In In Re Omeprazole Patent Litigation, 536 F.3d 1361 (Fed. Cir. 2008), Astrazenca AB, et al. (Astra) owns U.S. Patent No. 4,786,505 (‘505 patent) and U.S. Patent No. 4,853,230 (‘230 Patent). The ‘505 patent and the ‘230 patent are directed to omeprazole. Omeprazole is the active ingredient of Prilosec® and is intended to treat gastrointestinal disorders by inhibiting secretion of gastric acid. Omeprazole degrades in acid-reacting and neutral media and is also unstable when exposed to moisture and organic solvents. To overcome the issues facing omeprazole, an enteric coating can be used to cover the drug core to protect omeprazole from gastric acid. However, enteric coatings contain acidic compounds that will degrade the drug while in storage. To increase drug stability in storage, the ‘505 and ‘230 Patents add an Alkaline Reacting Compound (“ARC”) to the drug core.
Impax, on Dec. 31, 1999, sought Food & Drug Administration (FDA) approval to sell 10 and 20 mg generic versions of Prilosec®. Astra filed an infringement suit for the ‘505 and the ‘230 patent under 35 U.S.C. § 271(e)(2)(A), and filed a second action when Impax amended its application to include a 40 mg version. The FDA granted final approval to Impax in September 2004 to market 10 and 20 mg versions of generic omeprazole, upon which Astra amended its complaint to include damages under 35 U.S.C. §§ 271(a)-(c).
Impax filed a response to Astra’s complaints and asserted counter-claims including fraud and sham litigation, a declaration of unenforceability to the patents, and noninfringement and invalidity as to the claims of the two patents and it additionally demanded a jury trial. The District Court held a 42-day bench trial after stipulation by Astra to dismiss demand for damages against Impax. After the trial, but before the court’s decision was issued, both of the patents expired. However, Astra held a 6 month market exclusivity grant from the FDA after the expiration of the ‘505 and the ‘230 patents. The District Court held that Astra’s ‘505 and ‘230 patents were valid and were infringed by Impax.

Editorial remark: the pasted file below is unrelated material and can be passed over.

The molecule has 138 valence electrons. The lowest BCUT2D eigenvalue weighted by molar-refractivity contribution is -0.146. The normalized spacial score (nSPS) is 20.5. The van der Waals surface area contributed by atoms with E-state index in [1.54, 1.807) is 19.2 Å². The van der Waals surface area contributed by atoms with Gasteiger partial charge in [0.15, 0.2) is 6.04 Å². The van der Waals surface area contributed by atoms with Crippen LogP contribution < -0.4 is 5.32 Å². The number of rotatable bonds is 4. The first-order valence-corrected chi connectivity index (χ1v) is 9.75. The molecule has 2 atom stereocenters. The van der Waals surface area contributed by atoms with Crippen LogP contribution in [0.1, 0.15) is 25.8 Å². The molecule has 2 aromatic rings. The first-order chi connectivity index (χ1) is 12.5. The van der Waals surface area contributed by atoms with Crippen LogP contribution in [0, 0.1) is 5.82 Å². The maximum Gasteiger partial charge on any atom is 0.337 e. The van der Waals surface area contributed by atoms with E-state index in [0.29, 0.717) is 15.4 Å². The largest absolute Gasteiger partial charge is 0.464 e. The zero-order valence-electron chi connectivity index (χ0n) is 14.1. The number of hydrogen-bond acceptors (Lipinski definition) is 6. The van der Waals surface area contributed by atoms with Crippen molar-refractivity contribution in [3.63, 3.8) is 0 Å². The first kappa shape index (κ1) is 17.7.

Impax appealed the decision, arguing that the District Court should not have denied Impax’s demand for a jury trial and should not have denied Impax’s motion to dismiss Astra’s claims as moot. Impax also challenged the sufficiency of evidence for infringement and that the claims of the patent should be invalid under the public use bar set forth in 35 U.S.C. § 102(b).
On appeal, the Federal Circuit agreed with the District Court that, while the ‘505 and the ‘230 Patents expired on April 20, 2007, the District Court retained the authority to enforce Astra’s right to market exclusivity under 35 U.S.C. § 271(e)(4)(A). Specifically, the Federal Circuit found that the District Court retained jurisdiction under the court’s general equitable authority.
Impax also challenged the District Court’s finding regarding the public use bar of 35 U.S.C. § 102(b). The ‘505 and ‘230 patent applications were filed on April 20, 1987, making their one year critical date April 20, 1986. Before the critical date, Astra had ordered four large clinical studies on the safety and effectiveness of its drugs in order to obtain FDA approval. Impax argued that these clinical studies were a public use of Astra’s claimed formulation for purposes of 35 U.S.C. § 102(b). The District Court ruled against Impax’s assertions on two grounds: (1) the studies constituted experimental uses and, therefore, not public uses; and (2) the patented drug was not ready for patenting until after completion of the clinical studies.